This article aims to describe the French concept regarding combat casualty neurosurgical care from the theater of operations to a homeland hospital. French military neurosurgeons are not routinely deployed to all combat zones. As a consequence, general surgeons initially treat neurosurgical wounds. The principle of this medical support is based on damage control. It is aimed at controlling intracranial hypertension spikes when neuromonitoring is lacking in resource-limited settings. Neurosurgical damage control permits a medevac that is as safe as can be expected from a conflict zone to a homeland medical treatment facility. French military neurosurgeons can occasionally be deployed within an airborne team to treat a military casualty or to complete a neurosurgical procedure performed by a general surgeon in theaters of operation. All surgeons regardless of their specialty must know neurosurgical damage control. General surgeons must undergo the required training in order for them to perform this neurosurgical technique.
Acute neurosurgical management of traumatic brain injury and spinal cord injury in French armed forces during deployment
Arnaud Dagain, Olivier Aoun, Aurore Sellier, Nicolas Desse, Christophe Joubert, Nathan Beucler, Cédric Bernard, Mathilde Fouet, Jean-Marc Delmas, and Renaud Dulou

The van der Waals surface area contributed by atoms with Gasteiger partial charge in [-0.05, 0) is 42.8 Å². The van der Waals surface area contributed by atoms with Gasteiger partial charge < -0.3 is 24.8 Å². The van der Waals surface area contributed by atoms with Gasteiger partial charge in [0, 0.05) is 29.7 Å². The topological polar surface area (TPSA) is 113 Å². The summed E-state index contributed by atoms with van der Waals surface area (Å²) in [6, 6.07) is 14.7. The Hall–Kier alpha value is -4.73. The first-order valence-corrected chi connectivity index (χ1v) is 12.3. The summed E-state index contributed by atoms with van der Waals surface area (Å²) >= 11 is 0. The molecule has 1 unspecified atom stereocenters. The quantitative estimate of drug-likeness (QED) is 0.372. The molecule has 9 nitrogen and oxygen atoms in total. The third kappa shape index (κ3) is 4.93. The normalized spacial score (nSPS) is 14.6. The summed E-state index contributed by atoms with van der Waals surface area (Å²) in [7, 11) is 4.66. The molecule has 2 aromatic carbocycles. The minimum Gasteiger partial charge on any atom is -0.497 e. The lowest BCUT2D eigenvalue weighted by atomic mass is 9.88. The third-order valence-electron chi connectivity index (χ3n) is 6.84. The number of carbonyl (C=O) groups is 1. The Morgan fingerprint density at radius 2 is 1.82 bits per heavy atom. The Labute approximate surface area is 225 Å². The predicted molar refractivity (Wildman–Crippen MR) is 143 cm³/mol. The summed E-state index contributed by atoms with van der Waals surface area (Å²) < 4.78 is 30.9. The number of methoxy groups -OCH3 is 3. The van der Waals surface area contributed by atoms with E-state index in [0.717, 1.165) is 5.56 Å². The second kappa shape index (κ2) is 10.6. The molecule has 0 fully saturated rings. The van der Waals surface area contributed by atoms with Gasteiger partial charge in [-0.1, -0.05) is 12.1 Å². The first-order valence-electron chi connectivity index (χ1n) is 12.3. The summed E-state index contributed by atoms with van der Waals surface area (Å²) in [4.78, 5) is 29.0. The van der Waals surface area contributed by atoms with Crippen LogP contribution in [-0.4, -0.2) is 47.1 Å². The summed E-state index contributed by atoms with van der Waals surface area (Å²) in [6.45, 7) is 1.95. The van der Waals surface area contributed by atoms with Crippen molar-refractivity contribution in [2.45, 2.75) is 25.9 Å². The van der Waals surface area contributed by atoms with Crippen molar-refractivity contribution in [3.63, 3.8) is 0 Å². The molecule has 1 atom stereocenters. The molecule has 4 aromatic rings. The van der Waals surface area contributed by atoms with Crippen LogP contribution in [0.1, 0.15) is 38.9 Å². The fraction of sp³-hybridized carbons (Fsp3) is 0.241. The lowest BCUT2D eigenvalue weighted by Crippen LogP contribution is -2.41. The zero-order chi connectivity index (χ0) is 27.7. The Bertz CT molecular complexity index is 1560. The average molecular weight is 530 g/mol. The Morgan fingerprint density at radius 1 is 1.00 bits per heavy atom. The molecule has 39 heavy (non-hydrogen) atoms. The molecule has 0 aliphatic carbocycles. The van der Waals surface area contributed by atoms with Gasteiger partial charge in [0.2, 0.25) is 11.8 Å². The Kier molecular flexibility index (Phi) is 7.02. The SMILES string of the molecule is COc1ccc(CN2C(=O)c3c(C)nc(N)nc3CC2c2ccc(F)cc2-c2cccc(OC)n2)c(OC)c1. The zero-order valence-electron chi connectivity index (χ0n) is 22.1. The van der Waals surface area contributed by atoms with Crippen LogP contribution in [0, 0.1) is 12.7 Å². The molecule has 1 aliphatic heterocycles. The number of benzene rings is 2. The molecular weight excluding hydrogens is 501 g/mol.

The French mobile neurosurgical unit
Renaud Dulou, Arnaud Dagain, Jean-Marc Delmas, Evelyne Lambert, Eric Blondet, Olivier Goasguen, Bruno Pouit, Guillaume Dutertre, François de Soultrait, and Philippe Pernot
The authors present the French concept of a mobile neurosurgical unit (MNSU) as used to provide specific support to remote military medicosurgical units deployed in Africa, South America, Central Europe, and Afghanistan. From 2001 to 2009, 15 missions were performed, for 16 patients. All but 3 of these missions (those in Kosovo, French Guyana, and Afghanistan) concerned Africa. Eleven patients were French soldiers, 3 were civilians, and 2 were Djiboutian soldiers. The conditions that MNSUs were requested for included craniocerebral wounds (2 cases), closed head trauma (7 cases), spinal trauma (5 cases), and spontaneous intracranial hemorrhage (2 cases). In 5 of the 16 cases, neurosurgical treatment was provided on site. All French soldiers and 2 civilians were evacuated to France. The MNSU can be deployed for timely treatment when some delay in neurosurgical management is acceptable.